Kowal Law Group Logo
typewriter

Updates from the Fourth Appellate District

Tim Kowal     October 12, 2020

At the OCBA's Appellate Section event last week, the Presiding Justices from each of the three divisions of the Fourth Appellate District provided some inside baseball on their respective divisions: Justice Judith McConnell from Division One (San Diego), Justice Manuel Ramirez from Division Two (Riverside), and Justice Kathleen O'Leary from Division Three (Santa Ana). Some highlights:

Caseloads:
Div. 1: Crim. 45%; Civ. 48%; Juv. 7% (down from 20-25%; they don't know why)
Div. 2: Crim. 50%; Civ. 45%; Juv. 5%
Div. 3: Crim. 30%; Civ. 55%; Juv. 15%

Appearing Remotely:
Div. 1 is on video using WebX
Div. 2 is on video using BlueJeans
Div. 3 is still phone-only, hopes to be on video in Nov.

I'm sure the justices wish this went without saying: when appearing remotely, please don’t appear in front of an unmade bed or a sink of dirty dishes. Dress professionally.

Justices are conferring about cases via email, and the conferences are not as robust as in the robing room. But there is no estimate when normal will return.

Budgets are in crisis, and video imposes new costs. This may impact workloads.

Thanks to  , Marco A. Pulido , and Jenny Hua for putting this on.
#appeals #appellate #attorneys

a tall building
Tim Kowal is an appellate specialist certified by the California State Bar Board of Legal Specialization. Tim helps trial attorneys and clients win their cases and avoid error on appeal. He co-hosts the Cal. Appellate Law Podcast at CALpodcast.com, and publishes summaries of cases and appellate tips for trial attorneys. Contact Tim at [email protected] or (949) 676-9989.
Get “Not To Be Published,” a weekly digest of these articles, delivered directly to your inbox!
Subscribe

“It will be of little avail to the people, that the laws are made by men of their own choice, if the laws be so voluminous that they cannot be read, or so incoherent that they cannot be understood; if they be repealed or revised before they are promulgated, or undergo such incessant changes that no man, who knows what the law is today, can guess what it will be tomorrow. Law is defined to be a rule of action; but how can that be a rule, which is little known, and less fixed?”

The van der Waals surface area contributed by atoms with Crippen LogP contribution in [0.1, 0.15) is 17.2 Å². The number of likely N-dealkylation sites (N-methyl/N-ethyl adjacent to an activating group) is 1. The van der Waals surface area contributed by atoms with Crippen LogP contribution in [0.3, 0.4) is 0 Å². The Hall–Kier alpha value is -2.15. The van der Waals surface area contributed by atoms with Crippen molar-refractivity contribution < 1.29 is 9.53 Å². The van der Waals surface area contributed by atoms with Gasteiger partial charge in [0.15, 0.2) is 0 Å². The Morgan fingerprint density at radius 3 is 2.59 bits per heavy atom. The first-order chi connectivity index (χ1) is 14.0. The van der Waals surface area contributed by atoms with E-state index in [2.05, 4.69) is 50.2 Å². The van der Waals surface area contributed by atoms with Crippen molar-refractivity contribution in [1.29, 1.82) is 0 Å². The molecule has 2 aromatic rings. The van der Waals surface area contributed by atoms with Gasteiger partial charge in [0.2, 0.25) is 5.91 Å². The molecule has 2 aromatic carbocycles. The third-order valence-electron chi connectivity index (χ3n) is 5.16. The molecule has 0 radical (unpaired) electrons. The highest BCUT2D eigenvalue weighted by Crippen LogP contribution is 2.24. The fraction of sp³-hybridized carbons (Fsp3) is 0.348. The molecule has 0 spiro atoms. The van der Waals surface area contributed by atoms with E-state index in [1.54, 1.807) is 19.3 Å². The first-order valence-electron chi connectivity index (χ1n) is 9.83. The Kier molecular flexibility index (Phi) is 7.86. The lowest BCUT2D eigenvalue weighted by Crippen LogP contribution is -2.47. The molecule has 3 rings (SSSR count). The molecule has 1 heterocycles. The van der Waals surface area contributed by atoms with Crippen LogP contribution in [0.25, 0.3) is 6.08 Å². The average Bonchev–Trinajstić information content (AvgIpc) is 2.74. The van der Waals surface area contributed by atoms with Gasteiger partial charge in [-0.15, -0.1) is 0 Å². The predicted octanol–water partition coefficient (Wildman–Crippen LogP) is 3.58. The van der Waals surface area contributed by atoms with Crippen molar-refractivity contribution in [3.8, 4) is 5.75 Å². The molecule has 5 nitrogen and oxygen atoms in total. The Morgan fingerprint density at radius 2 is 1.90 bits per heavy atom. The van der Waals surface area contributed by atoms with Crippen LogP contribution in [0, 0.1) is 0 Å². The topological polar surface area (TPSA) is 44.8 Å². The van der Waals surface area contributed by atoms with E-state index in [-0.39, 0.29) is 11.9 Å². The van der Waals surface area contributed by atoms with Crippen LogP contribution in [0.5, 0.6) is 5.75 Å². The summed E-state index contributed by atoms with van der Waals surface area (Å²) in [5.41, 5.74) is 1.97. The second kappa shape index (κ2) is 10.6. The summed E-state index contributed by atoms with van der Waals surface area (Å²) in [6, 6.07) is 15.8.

— James Madison, Federalist 62

"Moot points have to be settled somehow, once they get thrust upon us. If an assertion cannot be proved, then it must be settled some other way, and nearly all of these ways are unfair to somebody."

—T.H. White, The Once and Future King

"It may be that the court is thought to be excessively legalistic. I should be sorry to think that it is anything else."

— Hon. Sir Owen Dixon, Chief Justice of Australia

"A judge is a law student who grades his own papers."

— H.L. Mencken

Show neither partiality to the weak nor deference to the mighty, but judge your fellow men justly.

Leviticus

"Counsel on the firing line in an actual trial must be prepared for surprises, including requests for amendments of pleading. They cannot ask that a judgment afterwards obtained be set aside merely because their equilibrium was slightly disturbed by an unexpected motion."

Posz v. Burchell (1962) 209 Cal.App.2d 324, 334

"So far as the beginnings of law had theories, the first theory of liability was in terms of a duty to buy off the vengeance of him to whom an injury had been done whether by oneself or by something in one's power. The idea is put strikingly in the Anglo-Saxon legal proverb, 'Buy spear from side or bear it,' that is, buy off the feud or fight it out."

— Roscoe Pound, An Introduction to the Philosophy of Law

"God made the angels to show Him splendor, … Man He made to serve Him wittily, in the tangle of his mind."

— Sir Thomas More in Robert Bolt's A Man for All Seasons

"Good people do not need laws to tell them to act responsibly, while bad people will find a way around the laws."

— Plato (427-347 B.C.)

"At common law, barratry was 'the offense of frequently exciting and stirring up suits and quarrels' (4 Blackstone, Commentaries 134) and was punished as a misdemeanor."

Rubin v. Green (1993) 4 Cal.4th 1187

"Upon putting laws into writing, they became even harder to change than before, and a hundred legal fictions rose to reconcile them with reality."

— Will Durant

Copyright © 2024 Kowal Law Group
menuchevron-down
linkedin facebook pinterest youtube rss twitter instagram facebook-blank rss-blank linkedin-blank pinterest youtube twitter instagram